Habitat for Humanity of Pinellas and West Pasco Counties and Feeding Tampa Bay joined forces on a Thanksgiving eve “give back” event in Largo.
The event also was the kickoff of a long-term partnership between the two nonprofit organizations, said Mike Sutton, president and CEO of Habitat, and Thomas Mantz, president and CEO of Feeding Tampa Bay.
Volunteers provided Thanksgiving meals to 120 residents of the Dansville neighborhood of Largo, a 68-acre community in the Greater Ridgecrest area.
They also spruced up the neighborhood with landscaping and cleanup efforts, using materials donated by Lowe’s.
Pinellas County has spent 25 years and millions of dollars building infrastructure, buying land and planning for new housing and amenities in the community, which is a prime example of what can be accomplished with public-private partnerships, Pinellas County administrator Barry Burton said in a news release.
“We’ve completed 50 homes in this neighborhood, bringing affordable housing to an area in extreme need. The county just partnered with us to give us another 28 lots here, so about 75 families will call this area home,” Sutton said. “Because we have such a vested interest in this community, over the last five years we’ve always done something on Thanksgiving eve as a way to give back to it.”
This year, the need was even greater, given the Covid-19 pandemic. Before the outbreak hit, there were 625,000 people in the 10-county area Feeding Tampa Bay serves who were food insecure, Mantz said. Now, there are over 1 million people who are food insecure, which means they lack consistent access to enough food for an active, healthy lifestyle.
“Everyone knows someone who has been affected by Covid and a lot of those folks are inside our food lines today. At certain points, 70 percent of the people in our food lines had never been in one before,” Mantz said. “People who in March were considering a new car or a family vacation, by summertime were figuring how to keep their families afloat. It’s been significant. It’s been heartbreaking many times. We’ve seen an increase and we expect to see an increase for quite a while.”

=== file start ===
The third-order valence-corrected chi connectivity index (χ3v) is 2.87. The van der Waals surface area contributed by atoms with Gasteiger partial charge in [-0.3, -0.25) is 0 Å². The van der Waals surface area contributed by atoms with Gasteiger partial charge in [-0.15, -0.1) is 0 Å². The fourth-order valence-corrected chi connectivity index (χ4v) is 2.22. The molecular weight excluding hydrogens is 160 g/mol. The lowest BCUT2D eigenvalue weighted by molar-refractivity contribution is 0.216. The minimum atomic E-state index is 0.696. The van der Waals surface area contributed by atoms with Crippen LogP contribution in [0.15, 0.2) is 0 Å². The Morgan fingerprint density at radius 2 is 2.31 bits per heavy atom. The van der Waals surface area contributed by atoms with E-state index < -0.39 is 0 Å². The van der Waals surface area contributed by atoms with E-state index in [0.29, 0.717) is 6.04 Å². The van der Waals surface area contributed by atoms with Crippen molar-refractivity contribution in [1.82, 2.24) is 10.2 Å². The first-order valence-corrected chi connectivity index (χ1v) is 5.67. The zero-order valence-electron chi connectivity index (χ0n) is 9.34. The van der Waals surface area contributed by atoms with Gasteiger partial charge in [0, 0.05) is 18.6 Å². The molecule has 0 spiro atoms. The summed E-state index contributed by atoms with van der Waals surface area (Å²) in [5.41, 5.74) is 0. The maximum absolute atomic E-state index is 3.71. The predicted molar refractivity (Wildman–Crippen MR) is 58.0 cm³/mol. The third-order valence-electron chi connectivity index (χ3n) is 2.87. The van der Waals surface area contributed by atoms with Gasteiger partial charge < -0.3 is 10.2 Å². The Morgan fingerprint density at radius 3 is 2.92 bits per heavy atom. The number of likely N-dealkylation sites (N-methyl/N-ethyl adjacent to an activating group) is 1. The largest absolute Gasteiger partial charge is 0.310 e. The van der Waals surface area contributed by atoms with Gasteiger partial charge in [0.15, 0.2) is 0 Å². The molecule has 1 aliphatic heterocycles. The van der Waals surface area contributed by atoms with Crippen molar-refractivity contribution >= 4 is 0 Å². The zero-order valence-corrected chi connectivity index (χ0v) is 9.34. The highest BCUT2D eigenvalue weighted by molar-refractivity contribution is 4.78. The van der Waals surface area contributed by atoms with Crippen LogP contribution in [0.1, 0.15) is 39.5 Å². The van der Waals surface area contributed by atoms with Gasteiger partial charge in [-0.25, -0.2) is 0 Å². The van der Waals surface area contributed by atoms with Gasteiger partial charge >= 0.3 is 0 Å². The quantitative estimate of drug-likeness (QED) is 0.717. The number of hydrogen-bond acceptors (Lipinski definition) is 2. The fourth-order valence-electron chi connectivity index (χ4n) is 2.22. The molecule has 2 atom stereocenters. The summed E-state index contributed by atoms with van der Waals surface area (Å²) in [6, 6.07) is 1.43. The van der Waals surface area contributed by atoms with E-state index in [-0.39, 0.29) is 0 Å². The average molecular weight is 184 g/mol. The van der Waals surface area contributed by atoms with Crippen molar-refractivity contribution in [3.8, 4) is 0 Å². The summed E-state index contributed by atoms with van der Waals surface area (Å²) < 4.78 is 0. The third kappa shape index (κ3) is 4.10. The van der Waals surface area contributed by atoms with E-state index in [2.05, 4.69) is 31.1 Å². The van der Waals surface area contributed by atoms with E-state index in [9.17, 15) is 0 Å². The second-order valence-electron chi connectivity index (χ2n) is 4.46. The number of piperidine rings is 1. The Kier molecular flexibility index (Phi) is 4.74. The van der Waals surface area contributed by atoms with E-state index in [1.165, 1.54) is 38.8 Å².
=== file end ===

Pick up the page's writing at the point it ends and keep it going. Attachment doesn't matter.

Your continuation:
Going forward, Feeding Tampa Bay will be stocking the pantry for every Habitat home that’s completed, Sutton said.
“It’s a nice jumpstart for the homeowner. Food costs just continue to rise and so Feeding Tampa Bay stepping up and doing this is going to mean so much to the homeowners,” Sutton said.
“What Mike and his team do so well is make sure there’s safety and security of a home, that folks can live in a dignified way. What we hope to do with food is make sure they’re healthy. You create a terrific partnership and when the family comes into that environment it really bodes well for their future success,” Mantz said.
Both organizations rely on the generosity of the community for both volunteer time and financial donations.
“Folks have responded very generously because they understand food is such an important issue. They know that their friends, neighbors, colleagues are struggling. We’ve been helped by that generosity. We’ve got a long way to go. We still have a huge gap to fill. Our community is very generous, we just have a lot more need than we ever have,” Mantz said.
Fear that support for Habitat would dwindle in the pandemic has not materialized, Sutton said.
“We will build a record number of homes this year, and that doesn’t just happen if the community doesn’t step up and rally behind you,” he said.
Since 1985, Habitat for Humanity of Pinellas and West Pasco Counties has served more than 840 families and individuals through its new home buyer and exterior repair programs using funds raised locally. The organization completed its 600th home in February. To apply for help, or to volunteer or donate, click here.
Feeding Tampa Bay’s website, feedingtampabay.org, includes ways to help, including donations, as well as locations where people can find food in their own communities.